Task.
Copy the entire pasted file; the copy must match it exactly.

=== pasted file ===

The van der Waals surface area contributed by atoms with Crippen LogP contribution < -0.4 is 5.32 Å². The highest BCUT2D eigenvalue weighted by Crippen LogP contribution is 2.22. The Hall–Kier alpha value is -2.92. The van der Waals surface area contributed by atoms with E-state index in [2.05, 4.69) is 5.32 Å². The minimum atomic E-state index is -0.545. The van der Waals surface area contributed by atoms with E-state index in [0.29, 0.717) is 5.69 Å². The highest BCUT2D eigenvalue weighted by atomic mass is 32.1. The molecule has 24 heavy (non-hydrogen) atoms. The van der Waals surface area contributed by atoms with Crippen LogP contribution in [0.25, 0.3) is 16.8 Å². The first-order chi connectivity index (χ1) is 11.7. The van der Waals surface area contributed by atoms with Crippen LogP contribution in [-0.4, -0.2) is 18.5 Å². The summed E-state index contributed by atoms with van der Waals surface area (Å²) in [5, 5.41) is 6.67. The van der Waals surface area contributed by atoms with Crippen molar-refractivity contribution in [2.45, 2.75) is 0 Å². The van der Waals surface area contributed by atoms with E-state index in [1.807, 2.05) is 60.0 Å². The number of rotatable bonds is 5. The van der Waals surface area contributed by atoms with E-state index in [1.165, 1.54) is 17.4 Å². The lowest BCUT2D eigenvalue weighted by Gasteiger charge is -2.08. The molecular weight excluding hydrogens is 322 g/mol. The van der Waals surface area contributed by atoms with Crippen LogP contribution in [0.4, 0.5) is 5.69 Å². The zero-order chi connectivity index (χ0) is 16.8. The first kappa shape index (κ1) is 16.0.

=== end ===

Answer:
The van der Waals surface area contributed by atoms with Crippen LogP contribution < -0.4 is 5.32 Å². The highest BCUT2D eigenvalue weighted by Crippen LogP contribution is 2.22. The Hall–Kier alpha value is -2.92. The van der Waals surface area contributed by atoms with E-state index in [2.05, 4.69) is 5.32 Å². The minimum atomic E-state index is -0.545. The van der Waals surface area contributed by atoms with E-state index in [0.29, 0.717) is 5.69 Å². The highest BCUT2D eigenvalue weighted by atomic mass is 32.1. The molecule has 24 heavy (non-hydrogen) atoms. The van der Waals surface area contributed by atoms with Crippen LogP contribution in [0.25, 0.3) is 16.8 Å². The first-order chi connectivity index (χ1) is 11.7. The van der Waals surface area contributed by atoms with Crippen LogP contribution in [-0.4, -0.2) is 18.5 Å². The summed E-state index contributed by atoms with van der Waals surface area (Å²) in [5, 5.41) is 6.67. The van der Waals surface area contributed by atoms with Crippen molar-refractivity contribution in [2.45, 2.75) is 0 Å². The van der Waals surface area contributed by atoms with E-state index in [1.807, 2.05) is 60.0 Å². The number of rotatable bonds is 5. The van der Waals surface area contributed by atoms with E-state index in [1.165, 1.54) is 17.4 Å². The lowest BCUT2D eigenvalue weighted by Gasteiger charge is -2.08. The molecular weight excluding hydrogens is 322 g/mol. The van der Waals surface area contributed by atoms with Crippen LogP contribution in [0.4, 0.5) is 5.69 Å². The zero-order chi connectivity index (χ0) is 16.8. The first kappa shape index (κ1) is 16.0.